1 Johnston, D., O’Malley, M., Bachman, G., Schulenberg, E. (2012). Monitoring the Future national results on adolescent drug use: Overview of key findings, 2011. Ann Arbor: Institute for Social Research, The University of Michigan.
2Ibid, Table 7.
3 Johnston, D., O’Malley, M., Bachman, G., Schulenberg, E. (2012). Monitoring the Future national survey results on drug use, 1975-2011: volume I, secondary school students. Ann Arbor: Institute for Social Research, The University of Michigan.
4 Substance Abuse and Mental Health Services Administration. (2011). Results from the 2010 National Survey on Drug Use and Health: Summary of National Findings. NSDUH Series H-41, HHS Publication No. (SMA) 11-4658. Rockville, MD.
5 Department of Health and Human Services, Centers for Disease Control and Prevention. (2012). Youth risk behavior surveillance—United States, 2009. Morbidity and Mortality Weekly Report. 61 (4).
6 Department of Health and Human Services, Centers for Disease Control and Prevention. (2012). Youth risk behavior surveillance—United States, 2011. Morbidity and Mortality Weekly Report. 61(4).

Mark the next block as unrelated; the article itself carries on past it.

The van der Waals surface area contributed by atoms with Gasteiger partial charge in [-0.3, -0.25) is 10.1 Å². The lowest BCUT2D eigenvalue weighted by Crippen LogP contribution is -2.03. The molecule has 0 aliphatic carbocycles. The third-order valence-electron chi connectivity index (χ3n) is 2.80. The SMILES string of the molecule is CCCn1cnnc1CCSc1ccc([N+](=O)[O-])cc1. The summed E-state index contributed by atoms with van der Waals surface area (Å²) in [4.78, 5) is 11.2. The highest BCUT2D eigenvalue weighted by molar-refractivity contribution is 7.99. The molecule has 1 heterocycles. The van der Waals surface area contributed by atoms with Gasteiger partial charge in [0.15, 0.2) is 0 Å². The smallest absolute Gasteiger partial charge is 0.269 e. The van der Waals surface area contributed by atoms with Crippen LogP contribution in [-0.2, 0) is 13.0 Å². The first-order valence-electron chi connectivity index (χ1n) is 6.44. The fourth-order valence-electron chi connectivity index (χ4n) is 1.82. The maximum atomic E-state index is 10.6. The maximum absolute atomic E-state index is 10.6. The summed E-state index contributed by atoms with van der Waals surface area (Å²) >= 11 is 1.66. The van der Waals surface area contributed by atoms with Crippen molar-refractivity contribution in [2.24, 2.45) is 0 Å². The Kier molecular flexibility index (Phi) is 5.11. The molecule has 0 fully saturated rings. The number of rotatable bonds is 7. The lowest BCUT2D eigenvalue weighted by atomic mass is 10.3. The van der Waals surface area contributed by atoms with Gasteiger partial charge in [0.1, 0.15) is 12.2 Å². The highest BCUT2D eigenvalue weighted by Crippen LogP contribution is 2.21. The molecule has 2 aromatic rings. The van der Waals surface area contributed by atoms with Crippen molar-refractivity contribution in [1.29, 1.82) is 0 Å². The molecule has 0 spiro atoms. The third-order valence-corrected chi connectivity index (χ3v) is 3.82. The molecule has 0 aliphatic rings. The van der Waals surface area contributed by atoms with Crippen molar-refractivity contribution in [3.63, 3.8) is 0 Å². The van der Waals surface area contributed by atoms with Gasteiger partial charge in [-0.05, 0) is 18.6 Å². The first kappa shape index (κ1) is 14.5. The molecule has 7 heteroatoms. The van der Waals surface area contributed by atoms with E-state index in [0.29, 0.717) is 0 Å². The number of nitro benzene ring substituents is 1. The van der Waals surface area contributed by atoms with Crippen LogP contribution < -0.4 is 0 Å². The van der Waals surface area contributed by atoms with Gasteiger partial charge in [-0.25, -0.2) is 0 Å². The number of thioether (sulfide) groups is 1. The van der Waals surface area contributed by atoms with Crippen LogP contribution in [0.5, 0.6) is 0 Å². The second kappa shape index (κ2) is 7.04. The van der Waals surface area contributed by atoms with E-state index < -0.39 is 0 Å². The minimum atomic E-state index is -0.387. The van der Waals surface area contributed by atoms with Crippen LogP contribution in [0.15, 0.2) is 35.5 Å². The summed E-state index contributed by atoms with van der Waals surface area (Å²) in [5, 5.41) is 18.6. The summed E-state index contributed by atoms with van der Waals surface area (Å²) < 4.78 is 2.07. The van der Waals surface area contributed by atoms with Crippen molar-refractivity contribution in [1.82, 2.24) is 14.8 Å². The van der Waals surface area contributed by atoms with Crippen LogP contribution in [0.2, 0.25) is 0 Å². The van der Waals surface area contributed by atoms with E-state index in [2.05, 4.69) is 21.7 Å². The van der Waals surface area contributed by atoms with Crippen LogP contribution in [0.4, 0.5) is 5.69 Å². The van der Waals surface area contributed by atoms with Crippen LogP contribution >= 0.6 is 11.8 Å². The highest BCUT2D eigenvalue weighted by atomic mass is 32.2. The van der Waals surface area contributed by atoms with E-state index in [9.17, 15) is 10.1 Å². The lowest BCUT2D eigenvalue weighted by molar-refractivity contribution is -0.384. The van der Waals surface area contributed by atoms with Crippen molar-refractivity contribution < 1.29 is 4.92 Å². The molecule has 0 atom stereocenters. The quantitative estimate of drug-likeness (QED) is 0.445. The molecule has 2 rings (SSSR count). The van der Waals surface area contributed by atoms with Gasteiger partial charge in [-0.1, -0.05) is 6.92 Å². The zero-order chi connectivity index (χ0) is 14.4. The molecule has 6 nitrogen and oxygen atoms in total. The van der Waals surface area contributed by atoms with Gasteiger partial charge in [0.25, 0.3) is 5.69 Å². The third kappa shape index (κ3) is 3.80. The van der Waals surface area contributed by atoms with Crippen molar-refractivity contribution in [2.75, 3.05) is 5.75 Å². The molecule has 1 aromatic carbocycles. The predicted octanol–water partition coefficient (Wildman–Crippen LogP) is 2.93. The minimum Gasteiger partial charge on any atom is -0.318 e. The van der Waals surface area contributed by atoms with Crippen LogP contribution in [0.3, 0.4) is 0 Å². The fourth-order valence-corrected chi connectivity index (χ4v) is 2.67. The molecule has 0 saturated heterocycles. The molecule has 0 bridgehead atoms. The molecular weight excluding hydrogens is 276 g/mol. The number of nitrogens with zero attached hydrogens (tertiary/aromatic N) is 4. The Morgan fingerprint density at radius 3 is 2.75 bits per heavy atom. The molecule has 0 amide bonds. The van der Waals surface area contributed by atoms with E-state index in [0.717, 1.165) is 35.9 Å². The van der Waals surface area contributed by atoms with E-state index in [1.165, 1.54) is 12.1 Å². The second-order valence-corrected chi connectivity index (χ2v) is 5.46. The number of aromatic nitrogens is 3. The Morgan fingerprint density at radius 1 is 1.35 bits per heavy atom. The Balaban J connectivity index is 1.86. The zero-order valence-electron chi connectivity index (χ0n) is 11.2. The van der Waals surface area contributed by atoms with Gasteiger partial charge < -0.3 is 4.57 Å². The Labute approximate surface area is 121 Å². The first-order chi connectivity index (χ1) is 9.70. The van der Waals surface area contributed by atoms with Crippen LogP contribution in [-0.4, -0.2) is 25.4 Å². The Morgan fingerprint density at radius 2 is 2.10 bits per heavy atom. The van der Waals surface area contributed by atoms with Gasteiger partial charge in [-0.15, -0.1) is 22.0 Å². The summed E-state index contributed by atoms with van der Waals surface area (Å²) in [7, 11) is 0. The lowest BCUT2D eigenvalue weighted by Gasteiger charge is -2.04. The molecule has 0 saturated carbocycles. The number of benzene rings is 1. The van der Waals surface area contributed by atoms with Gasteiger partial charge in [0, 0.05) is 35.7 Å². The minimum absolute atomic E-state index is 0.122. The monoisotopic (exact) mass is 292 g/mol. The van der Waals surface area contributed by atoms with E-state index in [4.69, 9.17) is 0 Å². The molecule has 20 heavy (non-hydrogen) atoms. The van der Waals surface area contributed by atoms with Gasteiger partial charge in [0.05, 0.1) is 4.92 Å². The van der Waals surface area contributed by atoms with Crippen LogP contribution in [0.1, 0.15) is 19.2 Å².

7 U.S. Department of Transportation, National Highway Traffic Safety Administration, Fatal Analysis Reporting System. Data obtained from NHTSA.
8 GfK Roper Youth Report. This report was developed from a Omniweb study of 1007 Americans age 13-17, conducted February 2012 for Anheuser-Busch.
9 Students Against Drunk Driving, Liberty Mutual. (2005). Press release. New study: Parental consequences significantly deter dangerous driving behaviors in teens.
10 Students Against Drunk Driving, Liberty Mutual. (2005). Press release. Teens report parental inattention to their important ‘rites of passage” has high price tag.
11 Students Against Drunk Driving, Liberty Mutual. (2006). Press release. New study: Parental consequences significantly deter dangerous driving behaviors in teens.
12 Resnick, M., Bearman, P., Blum, R., Bauman, k., Harris, K., Jones, J. et al. (1997). Protecting adolescents from harm: Findings from the National Longitudinal Study on Adolescent Health. Journal of the American Medical Association, 278(1), 823-832.
13 Substance Abuse and Mental health Services Administration. (2011). Young alcohol users often get alcohol from family or home. Data Spotlight.